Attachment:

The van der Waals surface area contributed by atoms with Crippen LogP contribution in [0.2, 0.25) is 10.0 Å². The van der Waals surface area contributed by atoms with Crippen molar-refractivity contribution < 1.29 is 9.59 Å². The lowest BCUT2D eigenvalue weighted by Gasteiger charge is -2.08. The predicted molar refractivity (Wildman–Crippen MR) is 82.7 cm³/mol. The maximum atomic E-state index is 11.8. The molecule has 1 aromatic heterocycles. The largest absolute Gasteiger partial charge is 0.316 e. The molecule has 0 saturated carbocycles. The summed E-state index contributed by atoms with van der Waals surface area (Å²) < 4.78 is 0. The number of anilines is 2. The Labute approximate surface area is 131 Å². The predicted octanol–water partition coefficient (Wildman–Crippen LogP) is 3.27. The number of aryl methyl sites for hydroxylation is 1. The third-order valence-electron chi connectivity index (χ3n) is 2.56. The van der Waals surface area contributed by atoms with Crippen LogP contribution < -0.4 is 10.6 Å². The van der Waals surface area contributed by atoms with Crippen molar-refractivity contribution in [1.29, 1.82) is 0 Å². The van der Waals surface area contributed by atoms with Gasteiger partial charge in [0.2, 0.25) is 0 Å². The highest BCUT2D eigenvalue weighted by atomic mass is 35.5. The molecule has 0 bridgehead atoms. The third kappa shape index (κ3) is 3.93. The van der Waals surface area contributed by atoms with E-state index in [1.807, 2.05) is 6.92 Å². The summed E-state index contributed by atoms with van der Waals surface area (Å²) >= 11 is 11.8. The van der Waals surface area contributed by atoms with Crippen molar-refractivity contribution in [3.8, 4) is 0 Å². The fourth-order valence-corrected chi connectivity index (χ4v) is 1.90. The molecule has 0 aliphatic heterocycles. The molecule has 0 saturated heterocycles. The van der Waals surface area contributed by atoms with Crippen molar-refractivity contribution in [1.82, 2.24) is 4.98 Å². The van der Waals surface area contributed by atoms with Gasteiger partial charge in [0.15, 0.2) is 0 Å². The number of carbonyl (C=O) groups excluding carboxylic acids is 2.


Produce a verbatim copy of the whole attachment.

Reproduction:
The van der Waals surface area contributed by atoms with Crippen LogP contribution in [0.2, 0.25) is 10.0 Å². The van der Waals surface area contributed by atoms with Crippen molar-refractivity contribution < 1.29 is 9.59 Å². The lowest BCUT2D eigenvalue weighted by Gasteiger charge is -2.08. The predicted molar refractivity (Wildman–Crippen MR) is 82.7 cm³/mol. The maximum atomic E-state index is 11.8. The molecule has 1 aromatic heterocycles. The largest absolute Gasteiger partial charge is 0.316 e. The molecule has 0 saturated carbocycles. The summed E-state index contributed by atoms with van der Waals surface area (Å²) < 4.78 is 0. The number of anilines is 2. The Labute approximate surface area is 131 Å². The predicted octanol–water partition coefficient (Wildman–Crippen LogP) is 3.27. The number of aryl methyl sites for hydroxylation is 1. The third-order valence-electron chi connectivity index (χ3n) is 2.56. The van der Waals surface area contributed by atoms with Crippen LogP contribution < -0.4 is 10.6 Å². The van der Waals surface area contributed by atoms with Crippen molar-refractivity contribution in [1.29, 1.82) is 0 Å². The van der Waals surface area contributed by atoms with Gasteiger partial charge in [0.2, 0.25) is 0 Å². The highest BCUT2D eigenvalue weighted by atomic mass is 35.5. The molecule has 0 bridgehead atoms. The third kappa shape index (κ3) is 3.93. The van der Waals surface area contributed by atoms with E-state index in [1.807, 2.05) is 6.92 Å². The summed E-state index contributed by atoms with van der Waals surface area (Å²) >= 11 is 11.8. The van der Waals surface area contributed by atoms with Crippen molar-refractivity contribution in [3.8, 4) is 0 Å². The fourth-order valence-corrected chi connectivity index (χ4v) is 1.90. The molecule has 0 aliphatic heterocycles. The molecule has 0 saturated heterocycles. The van der Waals surface area contributed by atoms with Crippen molar-refractivity contribution in [1.82, 2.24) is 4.98 Å². The van der Waals surface area contributed by atoms with Gasteiger partial charge in [0.15, 0.2) is 0 Å². The number of carbonyl (C=O) groups excluding carboxylic acids is 2.